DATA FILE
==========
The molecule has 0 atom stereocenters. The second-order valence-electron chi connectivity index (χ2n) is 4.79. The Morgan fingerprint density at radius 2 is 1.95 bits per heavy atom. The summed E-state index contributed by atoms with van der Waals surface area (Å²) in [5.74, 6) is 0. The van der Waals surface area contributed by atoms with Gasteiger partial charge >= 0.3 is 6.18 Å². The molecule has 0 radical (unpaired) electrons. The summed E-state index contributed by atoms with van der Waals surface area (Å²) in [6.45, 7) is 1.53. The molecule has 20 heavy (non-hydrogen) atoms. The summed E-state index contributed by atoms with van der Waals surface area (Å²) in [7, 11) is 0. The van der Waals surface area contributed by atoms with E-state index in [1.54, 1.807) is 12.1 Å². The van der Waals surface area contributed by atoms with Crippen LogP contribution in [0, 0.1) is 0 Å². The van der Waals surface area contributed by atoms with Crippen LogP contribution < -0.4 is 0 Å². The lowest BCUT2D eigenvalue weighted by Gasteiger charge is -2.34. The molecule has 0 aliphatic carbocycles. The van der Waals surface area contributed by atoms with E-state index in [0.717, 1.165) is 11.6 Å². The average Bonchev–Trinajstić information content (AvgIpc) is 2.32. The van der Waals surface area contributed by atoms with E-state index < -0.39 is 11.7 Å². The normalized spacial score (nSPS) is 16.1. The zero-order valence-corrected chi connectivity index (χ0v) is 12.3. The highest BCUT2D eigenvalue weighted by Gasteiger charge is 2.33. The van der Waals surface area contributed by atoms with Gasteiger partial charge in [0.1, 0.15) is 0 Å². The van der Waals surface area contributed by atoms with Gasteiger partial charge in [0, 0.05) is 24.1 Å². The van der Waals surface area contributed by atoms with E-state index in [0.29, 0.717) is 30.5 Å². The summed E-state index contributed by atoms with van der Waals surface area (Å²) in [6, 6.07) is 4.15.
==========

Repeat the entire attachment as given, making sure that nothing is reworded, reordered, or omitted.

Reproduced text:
The molecule has 0 atom stereocenters. The second-order valence-electron chi connectivity index (χ2n) is 4.79. The Morgan fingerprint density at radius 2 is 1.95 bits per heavy atom. The summed E-state index contributed by atoms with van der Waals surface area (Å²) in [5.74, 6) is 0. The van der Waals surface area contributed by atoms with Gasteiger partial charge >= 0.3 is 6.18 Å². The molecule has 0 radical (unpaired) electrons. The summed E-state index contributed by atoms with van der Waals surface area (Å²) in [6.45, 7) is 1.53. The molecule has 20 heavy (non-hydrogen) atoms. The summed E-state index contributed by atoms with van der Waals surface area (Å²) in [7, 11) is 0. The van der Waals surface area contributed by atoms with E-state index in [1.54, 1.807) is 12.1 Å². The van der Waals surface area contributed by atoms with Crippen LogP contribution in [0, 0.1) is 0 Å². The van der Waals surface area contributed by atoms with Crippen LogP contribution < -0.4 is 0 Å². The lowest BCUT2D eigenvalue weighted by Gasteiger charge is -2.34. The molecule has 0 aliphatic carbocycles. The van der Waals surface area contributed by atoms with E-state index in [0.717, 1.165) is 11.6 Å². The average Bonchev–Trinajstić information content (AvgIpc) is 2.32. The van der Waals surface area contributed by atoms with E-state index < -0.39 is 11.7 Å². The normalized spacial score (nSPS) is 16.1. The zero-order valence-corrected chi connectivity index (χ0v) is 12.3. The highest BCUT2D eigenvalue weighted by Gasteiger charge is 2.33. The van der Waals surface area contributed by atoms with Gasteiger partial charge in [0.1, 0.15) is 0 Å². The van der Waals surface area contributed by atoms with Gasteiger partial charge in [0, 0.05) is 24.1 Å². The van der Waals surface area contributed by atoms with E-state index in [0.29, 0.717) is 30.5 Å². The summed E-state index contributed by atoms with van der Waals surface area (Å²) in [6, 6.07) is 4.15.